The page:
When I started this series of “Loire Misunderstood” posts with my comments on herbaceousness in red wines I had maybe a handful of topics to cover. A week or two later and that list has grown somewhat; it is now as long as my arm! I was going to continue ticking off my list in this second post by tackling another Loire red wine misconception, but instead – having just returned from a couple of days in Muscadet country – it is to this most misunderstood and maligned wine region I turn next.
Wherever you are reading this, I can guarantee you have at least heard of Muscadet, even if you have never even seen a bottle or tasted the wine. It used to be one of those ubiquitous wine list staples, the name itself becoming a byword for a light, breezy, inoffensive white quaffer. A few decades ago the UK fell in love with it; plantings increased dramatically and production soared, but ultimately quality fell. Eventually (in the UK at least) the name became associated not with something fresh and fun, but something watery and weak. A joke wine. A wine to be avoided, if you valued the enamel on your teeth. Prices plummeted. Generalising wildly, this remains the overarching view of Muscadet (in the UK at least), and although the UK remains an important market in terms of volume, the region’s vignerons are usually much happier selling to the USA and Japan (two other very significant markets) where they can at least get a decent price.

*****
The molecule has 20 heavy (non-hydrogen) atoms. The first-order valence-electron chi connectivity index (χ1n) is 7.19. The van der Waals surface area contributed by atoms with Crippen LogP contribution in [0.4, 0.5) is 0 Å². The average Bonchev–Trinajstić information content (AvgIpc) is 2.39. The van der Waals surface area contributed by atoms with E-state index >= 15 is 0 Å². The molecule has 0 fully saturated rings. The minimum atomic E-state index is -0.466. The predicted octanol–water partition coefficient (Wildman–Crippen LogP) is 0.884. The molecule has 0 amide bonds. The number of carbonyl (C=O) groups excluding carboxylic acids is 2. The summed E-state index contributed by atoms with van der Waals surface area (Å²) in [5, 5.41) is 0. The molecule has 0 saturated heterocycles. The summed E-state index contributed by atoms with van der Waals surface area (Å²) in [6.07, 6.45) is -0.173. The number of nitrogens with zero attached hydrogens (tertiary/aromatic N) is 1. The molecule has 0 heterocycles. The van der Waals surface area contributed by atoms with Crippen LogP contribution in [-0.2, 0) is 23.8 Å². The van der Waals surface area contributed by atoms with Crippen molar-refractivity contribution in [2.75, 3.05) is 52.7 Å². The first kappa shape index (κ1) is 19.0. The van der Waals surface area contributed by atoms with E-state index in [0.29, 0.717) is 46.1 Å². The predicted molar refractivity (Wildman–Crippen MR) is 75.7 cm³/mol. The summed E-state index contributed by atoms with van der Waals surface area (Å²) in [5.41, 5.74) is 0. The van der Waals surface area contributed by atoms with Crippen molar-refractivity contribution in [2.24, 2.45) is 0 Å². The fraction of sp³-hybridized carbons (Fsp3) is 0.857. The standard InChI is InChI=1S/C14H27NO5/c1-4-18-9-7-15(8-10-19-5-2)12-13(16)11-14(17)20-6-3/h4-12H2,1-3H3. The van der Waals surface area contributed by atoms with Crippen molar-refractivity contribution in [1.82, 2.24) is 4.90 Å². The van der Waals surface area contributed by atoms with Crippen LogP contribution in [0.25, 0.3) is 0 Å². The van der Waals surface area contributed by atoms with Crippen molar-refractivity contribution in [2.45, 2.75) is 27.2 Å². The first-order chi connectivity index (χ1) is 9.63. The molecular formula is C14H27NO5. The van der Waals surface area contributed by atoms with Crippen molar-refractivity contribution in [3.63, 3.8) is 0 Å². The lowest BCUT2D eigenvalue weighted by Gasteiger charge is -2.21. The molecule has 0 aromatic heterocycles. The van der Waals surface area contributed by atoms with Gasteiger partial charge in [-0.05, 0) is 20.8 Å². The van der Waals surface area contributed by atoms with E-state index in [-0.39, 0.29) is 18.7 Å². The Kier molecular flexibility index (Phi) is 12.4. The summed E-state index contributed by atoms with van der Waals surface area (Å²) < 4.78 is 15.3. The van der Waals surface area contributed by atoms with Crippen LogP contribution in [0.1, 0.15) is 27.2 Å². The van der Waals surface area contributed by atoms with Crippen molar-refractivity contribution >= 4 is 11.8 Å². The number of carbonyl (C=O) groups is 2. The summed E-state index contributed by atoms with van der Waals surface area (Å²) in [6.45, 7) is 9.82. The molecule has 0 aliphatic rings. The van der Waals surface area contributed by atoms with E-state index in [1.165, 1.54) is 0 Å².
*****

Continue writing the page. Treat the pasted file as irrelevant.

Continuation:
A quick aside; I wonder if there is a lesson in here somewhere for the producers of Prosecco, a word which – as ‘Muscadet’ once did – has entered the lexicon of non-geek UK drinkers (and maybe elsewhere too?). I suspect few of these new Prosecco fans could name any other Italian DOC/DOCG (except perhaps Chianti) but the word Prosecco trips off the tongues of more and more drinkers in recent times. I have heard it name-checked as an after work tipple, and seen it necked back at midday on a train, as I had the misfortune to share a railway carriage with a large hen party on the way to a weekend of drinking (their food match in this case was several bags of Haribo confectionery). Let’s hope the Prosecco producers don’t fluff it up as others have done in the past. But I digress; this is not a story for me to concern myself with here. Back to Muscadet.